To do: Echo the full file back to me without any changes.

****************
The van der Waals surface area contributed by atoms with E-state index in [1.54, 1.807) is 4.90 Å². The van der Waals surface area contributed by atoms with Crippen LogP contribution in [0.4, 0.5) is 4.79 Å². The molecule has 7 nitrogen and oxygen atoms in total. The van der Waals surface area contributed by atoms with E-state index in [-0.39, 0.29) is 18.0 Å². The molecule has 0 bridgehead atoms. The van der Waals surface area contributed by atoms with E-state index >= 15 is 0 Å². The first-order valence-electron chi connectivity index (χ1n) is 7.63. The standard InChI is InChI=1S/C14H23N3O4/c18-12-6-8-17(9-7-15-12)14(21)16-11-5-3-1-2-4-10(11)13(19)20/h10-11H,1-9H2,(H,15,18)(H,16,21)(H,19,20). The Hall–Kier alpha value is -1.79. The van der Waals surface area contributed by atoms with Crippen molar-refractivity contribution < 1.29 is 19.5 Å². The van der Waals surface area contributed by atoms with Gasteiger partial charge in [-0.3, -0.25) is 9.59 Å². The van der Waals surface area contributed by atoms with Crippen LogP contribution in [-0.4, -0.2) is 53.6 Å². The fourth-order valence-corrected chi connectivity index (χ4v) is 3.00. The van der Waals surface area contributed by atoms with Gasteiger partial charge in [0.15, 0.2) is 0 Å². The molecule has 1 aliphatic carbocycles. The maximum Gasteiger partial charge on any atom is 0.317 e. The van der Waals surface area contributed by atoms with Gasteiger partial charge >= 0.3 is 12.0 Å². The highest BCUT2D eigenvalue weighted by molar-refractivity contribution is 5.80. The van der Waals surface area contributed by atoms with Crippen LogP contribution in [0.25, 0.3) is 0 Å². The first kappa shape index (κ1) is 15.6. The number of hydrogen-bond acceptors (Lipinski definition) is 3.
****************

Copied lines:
The van der Waals surface area contributed by atoms with E-state index in [1.54, 1.807) is 4.90 Å². The van der Waals surface area contributed by atoms with Crippen LogP contribution in [0.4, 0.5) is 4.79 Å². The molecule has 7 nitrogen and oxygen atoms in total. The van der Waals surface area contributed by atoms with E-state index in [-0.39, 0.29) is 18.0 Å². The molecule has 0 bridgehead atoms. The van der Waals surface area contributed by atoms with E-state index >= 15 is 0 Å². The first-order valence-electron chi connectivity index (χ1n) is 7.63. The standard InChI is InChI=1S/C14H23N3O4/c18-12-6-8-17(9-7-15-12)14(21)16-11-5-3-1-2-4-10(11)13(19)20/h10-11H,1-9H2,(H,15,18)(H,16,21)(H,19,20). The Hall–Kier alpha value is -1.79. The van der Waals surface area contributed by atoms with Crippen molar-refractivity contribution < 1.29 is 19.5 Å². The van der Waals surface area contributed by atoms with Gasteiger partial charge in [-0.3, -0.25) is 9.59 Å². The van der Waals surface area contributed by atoms with Crippen LogP contribution in [-0.4, -0.2) is 53.6 Å². The fourth-order valence-corrected chi connectivity index (χ4v) is 3.00. The van der Waals surface area contributed by atoms with Gasteiger partial charge in [0.15, 0.2) is 0 Å². The molecule has 1 aliphatic carbocycles. The maximum Gasteiger partial charge on any atom is 0.317 e. The van der Waals surface area contributed by atoms with Gasteiger partial charge >= 0.3 is 12.0 Å². The highest BCUT2D eigenvalue weighted by molar-refractivity contribution is 5.80. The van der Waals surface area contributed by atoms with Crippen LogP contribution in [0.25, 0.3) is 0 Å². The first kappa shape index (κ1) is 15.6. The number of hydrogen-bond acceptors (Lipinski definition) is 3.